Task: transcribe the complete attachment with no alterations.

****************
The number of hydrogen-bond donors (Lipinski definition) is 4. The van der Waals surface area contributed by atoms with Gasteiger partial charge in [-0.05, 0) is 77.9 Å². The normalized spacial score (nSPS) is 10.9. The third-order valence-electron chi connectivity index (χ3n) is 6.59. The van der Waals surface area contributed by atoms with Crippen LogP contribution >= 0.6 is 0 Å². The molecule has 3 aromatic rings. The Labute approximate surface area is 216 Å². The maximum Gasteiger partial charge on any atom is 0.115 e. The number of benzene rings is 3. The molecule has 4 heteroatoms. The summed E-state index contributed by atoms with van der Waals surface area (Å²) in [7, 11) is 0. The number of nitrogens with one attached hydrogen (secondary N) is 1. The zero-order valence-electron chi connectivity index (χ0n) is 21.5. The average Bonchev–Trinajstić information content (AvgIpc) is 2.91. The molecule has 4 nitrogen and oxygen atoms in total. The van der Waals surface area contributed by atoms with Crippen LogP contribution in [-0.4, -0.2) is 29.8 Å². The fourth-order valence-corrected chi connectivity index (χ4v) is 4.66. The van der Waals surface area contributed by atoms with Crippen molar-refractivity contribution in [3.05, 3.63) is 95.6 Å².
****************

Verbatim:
The number of hydrogen-bond donors (Lipinski definition) is 4. The van der Waals surface area contributed by atoms with Gasteiger partial charge in [-0.05, 0) is 77.9 Å². The normalized spacial score (nSPS) is 10.9. The third-order valence-electron chi connectivity index (χ3n) is 6.59. The van der Waals surface area contributed by atoms with Crippen LogP contribution >= 0.6 is 0 Å². The molecule has 3 aromatic rings. The Labute approximate surface area is 216 Å². The maximum Gasteiger partial charge on any atom is 0.115 e. The number of benzene rings is 3. The molecule has 4 heteroatoms. The summed E-state index contributed by atoms with van der Waals surface area (Å²) in [7, 11) is 0. The number of nitrogens with one attached hydrogen (secondary N) is 1. The zero-order valence-electron chi connectivity index (χ0n) is 21.5. The average Bonchev–Trinajstić information content (AvgIpc) is 2.91. The molecule has 4 nitrogen and oxygen atoms in total. The van der Waals surface area contributed by atoms with Crippen LogP contribution in [-0.4, -0.2) is 29.8 Å². The fourth-order valence-corrected chi connectivity index (χ4v) is 4.66. The van der Waals surface area contributed by atoms with Crippen molar-refractivity contribution in [3.05, 3.63) is 95.6 Å².